In her beautiful book A Biography of Loneliness, Fay Bound Alberti describes loneliness as a distinctively modern phenomenon. “Have people always been lonely? Is loneliness a state that can afflict us all, regardless of our time in place and history? I don’t believe so,” she argues, going on to say that, “loneliness in its modern sense emerged as both a term and a recognisable experience around 1800, soon after ideas about sociability, and secularism, became important to the social and political fabric.”

For Alberti, secularisation has much to do with our current condition of chronic loneliness. And this makes a good deal of sense. Roughly speaking, for those who lived before the 19th century, the world outside our window was not some inert space without personality or meaning.

In his autobiography, the British monk Bede Griffiths describes a solitary walk he had while still at school. He describes the birdsong and the bloom of hawthorn trees: “I remember now the feeling of awe that came over me. I felt inclined to kneel on the ground, as though I had been standing in the presence of an angel; and I hardly dared look on the face of the sky, because it seemed as though it were but a veil before the face of God.”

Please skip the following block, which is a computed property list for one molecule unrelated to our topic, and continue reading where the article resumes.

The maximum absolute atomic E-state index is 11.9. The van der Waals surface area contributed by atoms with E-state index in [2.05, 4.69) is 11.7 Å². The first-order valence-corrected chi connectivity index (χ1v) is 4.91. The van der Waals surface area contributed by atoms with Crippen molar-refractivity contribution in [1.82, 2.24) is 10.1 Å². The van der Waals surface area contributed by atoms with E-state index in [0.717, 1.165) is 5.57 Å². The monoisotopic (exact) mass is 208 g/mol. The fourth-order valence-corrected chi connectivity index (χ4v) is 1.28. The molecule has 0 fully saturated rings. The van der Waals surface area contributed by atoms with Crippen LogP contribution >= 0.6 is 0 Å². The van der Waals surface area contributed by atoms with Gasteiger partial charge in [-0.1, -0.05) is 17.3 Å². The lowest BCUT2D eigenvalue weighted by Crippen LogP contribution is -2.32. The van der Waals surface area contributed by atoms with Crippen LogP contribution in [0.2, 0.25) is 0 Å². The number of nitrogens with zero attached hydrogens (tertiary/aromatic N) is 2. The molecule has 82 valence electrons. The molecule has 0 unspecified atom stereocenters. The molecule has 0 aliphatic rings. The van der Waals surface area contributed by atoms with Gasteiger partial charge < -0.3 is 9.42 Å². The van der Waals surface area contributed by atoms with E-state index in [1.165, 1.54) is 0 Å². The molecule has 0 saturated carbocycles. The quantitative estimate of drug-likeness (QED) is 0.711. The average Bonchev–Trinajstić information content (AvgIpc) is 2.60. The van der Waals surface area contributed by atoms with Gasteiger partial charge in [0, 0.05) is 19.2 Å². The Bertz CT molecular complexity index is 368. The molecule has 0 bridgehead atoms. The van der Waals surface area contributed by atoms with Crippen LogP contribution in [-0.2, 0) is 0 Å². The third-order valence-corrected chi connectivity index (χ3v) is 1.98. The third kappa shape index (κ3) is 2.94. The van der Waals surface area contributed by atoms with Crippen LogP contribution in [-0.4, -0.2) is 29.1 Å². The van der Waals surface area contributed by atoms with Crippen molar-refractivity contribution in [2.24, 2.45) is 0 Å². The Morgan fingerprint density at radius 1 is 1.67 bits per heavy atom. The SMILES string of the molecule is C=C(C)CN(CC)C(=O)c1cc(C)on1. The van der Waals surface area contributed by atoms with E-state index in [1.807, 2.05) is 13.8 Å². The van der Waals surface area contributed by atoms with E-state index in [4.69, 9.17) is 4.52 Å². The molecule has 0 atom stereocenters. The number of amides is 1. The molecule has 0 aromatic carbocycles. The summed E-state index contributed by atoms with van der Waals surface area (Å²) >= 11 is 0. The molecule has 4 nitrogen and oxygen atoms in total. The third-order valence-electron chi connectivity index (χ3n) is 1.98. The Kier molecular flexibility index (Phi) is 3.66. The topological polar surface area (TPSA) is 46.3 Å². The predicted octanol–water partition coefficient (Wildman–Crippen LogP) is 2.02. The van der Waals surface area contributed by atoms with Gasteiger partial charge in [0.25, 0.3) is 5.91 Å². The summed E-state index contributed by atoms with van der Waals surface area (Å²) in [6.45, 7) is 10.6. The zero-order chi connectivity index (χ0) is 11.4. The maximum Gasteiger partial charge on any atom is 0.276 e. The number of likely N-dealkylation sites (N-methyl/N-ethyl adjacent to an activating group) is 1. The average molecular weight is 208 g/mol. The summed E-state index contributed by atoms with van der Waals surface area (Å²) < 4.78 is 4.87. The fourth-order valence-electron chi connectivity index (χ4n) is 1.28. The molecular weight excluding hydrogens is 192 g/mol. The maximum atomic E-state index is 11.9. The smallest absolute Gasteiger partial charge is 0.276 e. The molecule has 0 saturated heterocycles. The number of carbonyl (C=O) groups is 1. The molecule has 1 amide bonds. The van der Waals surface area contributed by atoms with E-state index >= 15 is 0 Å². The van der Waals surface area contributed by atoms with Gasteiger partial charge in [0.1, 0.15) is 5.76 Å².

The former political dissident and Prime Minister of Czechoslovakia, Vaclav Havel, described something similar from his prison cell: “As I watched the imperceptible trembling of [the] leaves against an endless sky, I was overcome by a sensation that is difficult to describe: all at once I seemed to rise above all the coordinates of my momentary existence in the world into a kind of state outside time.” He described himself as “standing at the very edge of the infinite”.

Both these men experienced lockdown: one chosen, one imposed. And their mystical experiences express a relationship to the outside world in which it is forever pregnant with comfort, meaning and purpose. If secularisation is implicated in our current crisis of loneliness, as Alberti argues, it is perhaps because these kinds of experiences seem peculiar to many of us, in ways that they absolutely wouldn’t to our forebears. Max Weber called the process by which we lose such a sense of the world as disenchantment. And with it the world became a chillier, lonelier place.

What is interesting to me about the Griffiths and Havel stories is not that some sensitive individuals have exotic-sounding, highly poetic experiences of the world. But rather that we have almost lost the form of life through which such things can be experienced by all. That has traditionally been the function of the church: to establish a whole pattern of being and ordered meaning, through which what people call reality can be felt as loving and purposeful, and through which individuals can feel connected to each other and to creation.